The role of pharmacists

8.17.The Royal Pharmaceutical Society of Great Britain (RPSGB) reported that there is a "vast and potentially bewildering" choice of treatments available for allergy sufferers, so pharmacists often help them to "recognise symptoms, identify allergy triggers and select appropriate products" (p 374). As Ms Covey pointed out, pharmacists provide a useful service for patients with lifelong conditions who "do not want to go back to a GP every five minutes" (Q 793).

8.18.Although agreeing that pharmacists provided a valuable resource for allergy sufferers, Dr Scadding warned that pharmacies "should not be used to diagnose allergy" (Q 795). But Allergy UK felt "the majority of allergy could be successfully diagnosed and managed in primary care" providing the professionals, including pharmacists, were "given the correct training" (p 303).

8.19.Pharmacists are not licensed to prescribe treatments such as adrenaline autoinjectors but they offer advice on a range of other drugs. The RPSGB reported that at undergraduate level, pharmacists received training in "the pathological and immunological basis of allergy" and education regarding treatment. At postgraduate level, the Centre for Pharmacy Postgraduate Education in England did not run specific courses on allergy, but was building one with Allergy UK. Furthermore, the RPSGB commented that the Pharmacists and Pharmacy Technicians Order 2007[125] would "update, strengthen and clarify the RPSGB's powers to protect, promote and maintain the health and safety of the public" (p 375).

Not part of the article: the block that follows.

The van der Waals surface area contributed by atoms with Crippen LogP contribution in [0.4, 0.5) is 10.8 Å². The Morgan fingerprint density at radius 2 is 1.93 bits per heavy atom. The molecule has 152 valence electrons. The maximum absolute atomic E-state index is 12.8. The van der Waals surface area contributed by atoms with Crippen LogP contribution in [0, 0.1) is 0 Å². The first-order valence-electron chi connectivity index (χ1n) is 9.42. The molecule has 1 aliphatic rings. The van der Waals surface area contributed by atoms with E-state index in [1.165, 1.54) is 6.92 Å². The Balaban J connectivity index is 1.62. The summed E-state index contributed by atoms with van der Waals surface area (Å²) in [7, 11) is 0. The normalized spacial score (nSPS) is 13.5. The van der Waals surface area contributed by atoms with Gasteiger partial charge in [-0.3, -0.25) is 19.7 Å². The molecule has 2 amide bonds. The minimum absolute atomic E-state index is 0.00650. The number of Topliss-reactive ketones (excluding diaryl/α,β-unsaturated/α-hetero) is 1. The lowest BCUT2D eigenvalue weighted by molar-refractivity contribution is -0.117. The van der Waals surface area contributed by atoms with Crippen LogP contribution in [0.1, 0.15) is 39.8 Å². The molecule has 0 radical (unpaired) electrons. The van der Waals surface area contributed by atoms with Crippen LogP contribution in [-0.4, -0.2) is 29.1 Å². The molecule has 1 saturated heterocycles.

8.20.Pharmacists are often consulted by the general public about allergic conditions, and thus lift a significant burden from general practitioners. It is therefore essential that the advice offered regarding allergy is accurate, and should be given by trained pharmacists rather than unqualified assistants. We recommend that as part of the implementation of the Pharmacists and Pharmacy Technicians Order 2007, adequate allergy education should be provided for all pharmacists, to ensure that they provide high quality advice to allergy sufferers.